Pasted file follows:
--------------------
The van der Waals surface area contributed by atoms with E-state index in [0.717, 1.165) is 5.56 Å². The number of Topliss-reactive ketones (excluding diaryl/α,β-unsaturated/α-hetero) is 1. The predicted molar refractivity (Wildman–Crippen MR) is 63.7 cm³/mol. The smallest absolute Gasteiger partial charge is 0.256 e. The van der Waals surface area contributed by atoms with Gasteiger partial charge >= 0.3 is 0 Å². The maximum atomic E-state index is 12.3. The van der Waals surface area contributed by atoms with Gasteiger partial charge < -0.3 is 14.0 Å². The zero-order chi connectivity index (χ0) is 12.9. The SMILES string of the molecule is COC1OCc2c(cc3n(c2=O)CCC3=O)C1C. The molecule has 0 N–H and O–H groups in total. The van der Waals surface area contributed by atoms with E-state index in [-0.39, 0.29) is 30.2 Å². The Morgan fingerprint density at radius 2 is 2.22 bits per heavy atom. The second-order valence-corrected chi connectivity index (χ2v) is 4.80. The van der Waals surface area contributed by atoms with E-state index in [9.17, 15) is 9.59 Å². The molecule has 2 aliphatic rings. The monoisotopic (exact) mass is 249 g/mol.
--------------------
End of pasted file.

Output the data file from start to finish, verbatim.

The van der Waals surface area contributed by atoms with E-state index in [0.717, 1.165) is 5.56 Å². The number of Topliss-reactive ketones (excluding diaryl/α,β-unsaturated/α-hetero) is 1. The predicted molar refractivity (Wildman–Crippen MR) is 63.7 cm³/mol. The smallest absolute Gasteiger partial charge is 0.256 e. The van der Waals surface area contributed by atoms with Gasteiger partial charge >= 0.3 is 0 Å². The maximum atomic E-state index is 12.3. The van der Waals surface area contributed by atoms with Gasteiger partial charge < -0.3 is 14.0 Å². The zero-order chi connectivity index (χ0) is 12.9. The SMILES string of the molecule is COC1OCc2c(cc3n(c2=O)CCC3=O)C1C. The molecule has 0 N–H and O–H groups in total. The van der Waals surface area contributed by atoms with E-state index in [-0.39, 0.29) is 30.2 Å². The Morgan fingerprint density at radius 2 is 2.22 bits per heavy atom. The second-order valence-corrected chi connectivity index (χ2v) is 4.80. The van der Waals surface area contributed by atoms with E-state index in [9.17, 15) is 9.59 Å². The molecule has 2 aliphatic rings. The monoisotopic (exact) mass is 249 g/mol.